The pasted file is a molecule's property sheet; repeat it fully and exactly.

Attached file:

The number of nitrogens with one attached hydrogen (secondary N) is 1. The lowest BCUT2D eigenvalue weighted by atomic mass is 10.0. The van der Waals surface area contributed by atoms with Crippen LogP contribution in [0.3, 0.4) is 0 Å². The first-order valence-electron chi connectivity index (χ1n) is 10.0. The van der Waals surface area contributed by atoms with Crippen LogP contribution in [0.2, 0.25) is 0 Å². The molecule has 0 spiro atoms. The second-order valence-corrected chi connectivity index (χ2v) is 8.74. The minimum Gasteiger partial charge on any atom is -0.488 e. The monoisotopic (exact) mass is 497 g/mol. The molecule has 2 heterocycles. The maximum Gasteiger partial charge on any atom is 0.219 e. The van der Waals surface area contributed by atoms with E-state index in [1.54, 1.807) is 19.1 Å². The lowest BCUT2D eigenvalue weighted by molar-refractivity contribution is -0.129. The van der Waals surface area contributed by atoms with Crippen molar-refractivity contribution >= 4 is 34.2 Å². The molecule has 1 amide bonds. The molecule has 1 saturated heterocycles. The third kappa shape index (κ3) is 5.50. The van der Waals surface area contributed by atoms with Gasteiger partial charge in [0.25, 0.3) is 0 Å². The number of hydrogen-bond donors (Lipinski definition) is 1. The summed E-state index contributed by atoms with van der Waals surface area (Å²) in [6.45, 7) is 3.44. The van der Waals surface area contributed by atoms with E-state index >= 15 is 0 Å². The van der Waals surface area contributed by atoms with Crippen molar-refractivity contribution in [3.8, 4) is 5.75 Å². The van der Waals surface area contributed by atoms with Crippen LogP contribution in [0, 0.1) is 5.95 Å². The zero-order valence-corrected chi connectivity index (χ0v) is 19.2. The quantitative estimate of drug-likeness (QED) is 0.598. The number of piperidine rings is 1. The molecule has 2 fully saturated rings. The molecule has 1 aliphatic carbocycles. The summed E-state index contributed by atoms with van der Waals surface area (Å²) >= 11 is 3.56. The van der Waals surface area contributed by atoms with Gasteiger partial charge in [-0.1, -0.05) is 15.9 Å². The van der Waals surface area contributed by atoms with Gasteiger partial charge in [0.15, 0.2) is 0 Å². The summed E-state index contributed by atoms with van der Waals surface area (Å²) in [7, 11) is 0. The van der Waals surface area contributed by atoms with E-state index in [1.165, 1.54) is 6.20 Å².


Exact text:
The number of nitrogens with one attached hydrogen (secondary N) is 1. The lowest BCUT2D eigenvalue weighted by atomic mass is 10.0. The van der Waals surface area contributed by atoms with Crippen LogP contribution in [0.3, 0.4) is 0 Å². The first-order valence-electron chi connectivity index (χ1n) is 10.0. The van der Waals surface area contributed by atoms with Crippen LogP contribution in [0.2, 0.25) is 0 Å². The molecule has 0 spiro atoms. The second-order valence-corrected chi connectivity index (χ2v) is 8.74. The minimum Gasteiger partial charge on any atom is -0.488 e. The monoisotopic (exact) mass is 497 g/mol. The molecule has 2 heterocycles. The maximum Gasteiger partial charge on any atom is 0.219 e. The van der Waals surface area contributed by atoms with E-state index in [1.54, 1.807) is 19.1 Å². The lowest BCUT2D eigenvalue weighted by molar-refractivity contribution is -0.129. The van der Waals surface area contributed by atoms with Crippen molar-refractivity contribution >= 4 is 34.2 Å². The molecule has 1 amide bonds. The molecule has 1 saturated heterocycles. The third kappa shape index (κ3) is 5.50. The van der Waals surface area contributed by atoms with Gasteiger partial charge in [0.25, 0.3) is 0 Å². The number of hydrogen-bond donors (Lipinski definition) is 1. The summed E-state index contributed by atoms with van der Waals surface area (Å²) in [6.45, 7) is 3.44. The van der Waals surface area contributed by atoms with E-state index >= 15 is 0 Å². The van der Waals surface area contributed by atoms with Crippen molar-refractivity contribution in [3.8, 4) is 5.75 Å². The van der Waals surface area contributed by atoms with Crippen LogP contribution in [0, 0.1) is 5.95 Å². The zero-order valence-corrected chi connectivity index (χ0v) is 19.2. The quantitative estimate of drug-likeness (QED) is 0.598. The number of piperidine rings is 1. The molecule has 2 fully saturated rings. The molecule has 1 aliphatic carbocycles. The summed E-state index contributed by atoms with van der Waals surface area (Å²) >= 11 is 3.56. The van der Waals surface area contributed by atoms with Gasteiger partial charge in [-0.1, -0.05) is 15.9 Å². The van der Waals surface area contributed by atoms with Gasteiger partial charge in [0.15, 0.2) is 0 Å². The summed E-state index contributed by atoms with van der Waals surface area (Å²) in [7, 11) is 0. The van der Waals surface area contributed by atoms with E-state index in [1.165, 1.54) is 6.20 Å².